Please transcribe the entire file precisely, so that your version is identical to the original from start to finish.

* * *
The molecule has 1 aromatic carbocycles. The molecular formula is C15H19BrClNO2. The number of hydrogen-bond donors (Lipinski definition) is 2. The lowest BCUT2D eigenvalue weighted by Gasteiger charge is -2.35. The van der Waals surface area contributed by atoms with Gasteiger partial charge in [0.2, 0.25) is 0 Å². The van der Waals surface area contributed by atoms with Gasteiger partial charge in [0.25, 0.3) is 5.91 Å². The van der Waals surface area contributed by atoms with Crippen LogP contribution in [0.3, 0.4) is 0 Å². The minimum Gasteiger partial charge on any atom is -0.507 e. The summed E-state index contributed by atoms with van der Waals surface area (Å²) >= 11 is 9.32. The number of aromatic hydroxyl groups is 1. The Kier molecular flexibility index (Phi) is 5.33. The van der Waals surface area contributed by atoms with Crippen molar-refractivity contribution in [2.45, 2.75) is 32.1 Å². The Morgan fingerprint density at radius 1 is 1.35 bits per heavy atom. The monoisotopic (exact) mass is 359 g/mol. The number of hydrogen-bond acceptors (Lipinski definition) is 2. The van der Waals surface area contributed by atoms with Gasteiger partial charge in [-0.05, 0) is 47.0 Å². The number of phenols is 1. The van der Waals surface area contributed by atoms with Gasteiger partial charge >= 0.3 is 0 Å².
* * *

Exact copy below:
The molecule has 1 aromatic carbocycles. The molecular formula is C15H19BrClNO2. The number of hydrogen-bond donors (Lipinski definition) is 2. The lowest BCUT2D eigenvalue weighted by Gasteiger charge is -2.35. The van der Waals surface area contributed by atoms with Gasteiger partial charge in [0.2, 0.25) is 0 Å². The van der Waals surface area contributed by atoms with Gasteiger partial charge in [0.25, 0.3) is 5.91 Å². The van der Waals surface area contributed by atoms with Crippen LogP contribution in [0.3, 0.4) is 0 Å². The minimum Gasteiger partial charge on any atom is -0.507 e. The summed E-state index contributed by atoms with van der Waals surface area (Å²) >= 11 is 9.32. The number of aromatic hydroxyl groups is 1. The Kier molecular flexibility index (Phi) is 5.33. The van der Waals surface area contributed by atoms with Crippen molar-refractivity contribution in [2.45, 2.75) is 32.1 Å². The Morgan fingerprint density at radius 1 is 1.35 bits per heavy atom. The monoisotopic (exact) mass is 359 g/mol. The number of hydrogen-bond acceptors (Lipinski definition) is 2. The van der Waals surface area contributed by atoms with Gasteiger partial charge in [-0.05, 0) is 47.0 Å². The number of phenols is 1. The van der Waals surface area contributed by atoms with Gasteiger partial charge >= 0.3 is 0 Å².